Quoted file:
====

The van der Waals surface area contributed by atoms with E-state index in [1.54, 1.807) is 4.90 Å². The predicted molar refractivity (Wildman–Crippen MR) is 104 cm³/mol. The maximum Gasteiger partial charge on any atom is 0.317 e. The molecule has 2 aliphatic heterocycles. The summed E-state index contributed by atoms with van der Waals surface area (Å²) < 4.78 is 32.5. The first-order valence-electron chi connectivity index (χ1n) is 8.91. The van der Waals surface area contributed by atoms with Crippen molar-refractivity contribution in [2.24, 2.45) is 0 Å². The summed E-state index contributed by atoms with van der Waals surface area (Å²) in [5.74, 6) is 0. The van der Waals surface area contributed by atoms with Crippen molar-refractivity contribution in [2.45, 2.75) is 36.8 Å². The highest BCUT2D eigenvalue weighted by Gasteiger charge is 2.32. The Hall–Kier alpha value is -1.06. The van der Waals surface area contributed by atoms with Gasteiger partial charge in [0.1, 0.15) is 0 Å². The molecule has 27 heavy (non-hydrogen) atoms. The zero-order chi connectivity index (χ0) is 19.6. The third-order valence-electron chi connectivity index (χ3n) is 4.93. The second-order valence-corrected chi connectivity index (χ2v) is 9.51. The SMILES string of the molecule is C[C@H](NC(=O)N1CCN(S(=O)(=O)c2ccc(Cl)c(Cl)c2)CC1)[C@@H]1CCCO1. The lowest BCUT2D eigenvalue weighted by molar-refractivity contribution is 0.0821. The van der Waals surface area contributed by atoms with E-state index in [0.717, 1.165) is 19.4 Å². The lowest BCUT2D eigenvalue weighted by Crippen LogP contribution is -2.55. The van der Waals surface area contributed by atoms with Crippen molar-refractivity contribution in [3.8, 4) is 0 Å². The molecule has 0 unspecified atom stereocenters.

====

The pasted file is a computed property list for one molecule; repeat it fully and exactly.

The van der Waals surface area contributed by atoms with E-state index in [1.54, 1.807) is 4.90 Å². The predicted molar refractivity (Wildman–Crippen MR) is 104 cm³/mol. The maximum Gasteiger partial charge on any atom is 0.317 e. The molecule has 2 aliphatic heterocycles. The summed E-state index contributed by atoms with van der Waals surface area (Å²) < 4.78 is 32.5. The first-order valence-electron chi connectivity index (χ1n) is 8.91. The van der Waals surface area contributed by atoms with Crippen molar-refractivity contribution in [2.24, 2.45) is 0 Å². The summed E-state index contributed by atoms with van der Waals surface area (Å²) in [5.74, 6) is 0. The van der Waals surface area contributed by atoms with Crippen molar-refractivity contribution in [2.45, 2.75) is 36.8 Å². The highest BCUT2D eigenvalue weighted by Gasteiger charge is 2.32. The Hall–Kier alpha value is -1.06. The van der Waals surface area contributed by atoms with Gasteiger partial charge in [0.1, 0.15) is 0 Å². The molecule has 27 heavy (non-hydrogen) atoms. The zero-order chi connectivity index (χ0) is 19.6. The third-order valence-electron chi connectivity index (χ3n) is 4.93. The second-order valence-corrected chi connectivity index (χ2v) is 9.51. The SMILES string of the molecule is C[C@H](NC(=O)N1CCN(S(=O)(=O)c2ccc(Cl)c(Cl)c2)CC1)[C@@H]1CCCO1. The lowest BCUT2D eigenvalue weighted by molar-refractivity contribution is 0.0821. The van der Waals surface area contributed by atoms with E-state index in [0.717, 1.165) is 19.4 Å². The lowest BCUT2D eigenvalue weighted by Crippen LogP contribution is -2.55. The van der Waals surface area contributed by atoms with Crippen molar-refractivity contribution in [3.8, 4) is 0 Å². The molecule has 0 unspecified atom stereocenters.